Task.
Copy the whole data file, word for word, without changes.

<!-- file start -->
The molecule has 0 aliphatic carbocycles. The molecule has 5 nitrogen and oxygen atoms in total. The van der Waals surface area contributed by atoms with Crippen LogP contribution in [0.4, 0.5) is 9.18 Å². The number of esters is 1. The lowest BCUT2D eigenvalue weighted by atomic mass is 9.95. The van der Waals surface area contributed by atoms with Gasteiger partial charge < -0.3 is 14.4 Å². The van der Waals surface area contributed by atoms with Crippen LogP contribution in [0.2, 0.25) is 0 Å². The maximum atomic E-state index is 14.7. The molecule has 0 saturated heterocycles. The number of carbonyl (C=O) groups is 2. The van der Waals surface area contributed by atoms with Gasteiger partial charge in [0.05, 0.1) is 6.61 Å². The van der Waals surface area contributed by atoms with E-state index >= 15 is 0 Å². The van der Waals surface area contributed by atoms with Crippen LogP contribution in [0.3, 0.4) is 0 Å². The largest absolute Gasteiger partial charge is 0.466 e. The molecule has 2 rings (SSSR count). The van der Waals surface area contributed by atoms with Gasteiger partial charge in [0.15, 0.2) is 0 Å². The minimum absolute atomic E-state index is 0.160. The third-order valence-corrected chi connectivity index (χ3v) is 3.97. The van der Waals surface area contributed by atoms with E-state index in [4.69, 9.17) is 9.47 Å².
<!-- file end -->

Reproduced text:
The molecule has 0 aliphatic carbocycles. The molecule has 5 nitrogen and oxygen atoms in total. The van der Waals surface area contributed by atoms with Crippen LogP contribution in [0.4, 0.5) is 9.18 Å². The number of esters is 1. The lowest BCUT2D eigenvalue weighted by atomic mass is 9.95. The van der Waals surface area contributed by atoms with Gasteiger partial charge < -0.3 is 14.4 Å². The van der Waals surface area contributed by atoms with Crippen LogP contribution in [0.2, 0.25) is 0 Å². The maximum atomic E-state index is 14.7. The molecule has 0 saturated heterocycles. The number of carbonyl (C=O) groups is 2. The van der Waals surface area contributed by atoms with Gasteiger partial charge in [0.05, 0.1) is 6.61 Å². The van der Waals surface area contributed by atoms with E-state index >= 15 is 0 Å². The van der Waals surface area contributed by atoms with Crippen LogP contribution in [0.3, 0.4) is 0 Å². The largest absolute Gasteiger partial charge is 0.466 e. The molecule has 2 rings (SSSR count). The van der Waals surface area contributed by atoms with Gasteiger partial charge in [0.15, 0.2) is 0 Å². The minimum absolute atomic E-state index is 0.160. The third-order valence-corrected chi connectivity index (χ3v) is 3.97. The van der Waals surface area contributed by atoms with E-state index in [4.69, 9.17) is 9.47 Å².